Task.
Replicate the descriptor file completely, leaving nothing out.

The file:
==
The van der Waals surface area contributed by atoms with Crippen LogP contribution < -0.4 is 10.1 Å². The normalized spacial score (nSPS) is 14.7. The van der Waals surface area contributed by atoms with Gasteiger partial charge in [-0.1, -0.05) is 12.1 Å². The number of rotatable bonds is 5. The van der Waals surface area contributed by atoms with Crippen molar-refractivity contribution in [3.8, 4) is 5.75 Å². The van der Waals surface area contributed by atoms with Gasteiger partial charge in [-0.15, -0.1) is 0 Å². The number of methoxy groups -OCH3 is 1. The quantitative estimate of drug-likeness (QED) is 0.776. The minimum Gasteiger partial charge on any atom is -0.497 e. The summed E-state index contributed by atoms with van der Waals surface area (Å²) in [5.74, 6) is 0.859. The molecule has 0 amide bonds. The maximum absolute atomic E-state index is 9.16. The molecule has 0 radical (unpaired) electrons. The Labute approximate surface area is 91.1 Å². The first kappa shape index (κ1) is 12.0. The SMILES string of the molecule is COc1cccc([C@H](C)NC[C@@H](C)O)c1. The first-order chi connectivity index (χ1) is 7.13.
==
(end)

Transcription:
The van der Waals surface area contributed by atoms with Crippen LogP contribution < -0.4 is 10.1 Å². The normalized spacial score (nSPS) is 14.7. The van der Waals surface area contributed by atoms with Gasteiger partial charge in [-0.1, -0.05) is 12.1 Å². The number of rotatable bonds is 5. The van der Waals surface area contributed by atoms with Crippen molar-refractivity contribution in [3.8, 4) is 5.75 Å². The van der Waals surface area contributed by atoms with Gasteiger partial charge in [-0.15, -0.1) is 0 Å². The number of methoxy groups -OCH3 is 1. The quantitative estimate of drug-likeness (QED) is 0.776. The minimum Gasteiger partial charge on any atom is -0.497 e. The summed E-state index contributed by atoms with van der Waals surface area (Å²) in [5.74, 6) is 0.859. The molecule has 0 amide bonds. The maximum absolute atomic E-state index is 9.16. The molecule has 0 radical (unpaired) electrons. The Labute approximate surface area is 91.1 Å². The first kappa shape index (κ1) is 12.0. The SMILES string of the molecule is COc1cccc([C@H](C)NC[C@@H](C)O)c1. The first-order chi connectivity index (χ1) is 7.13.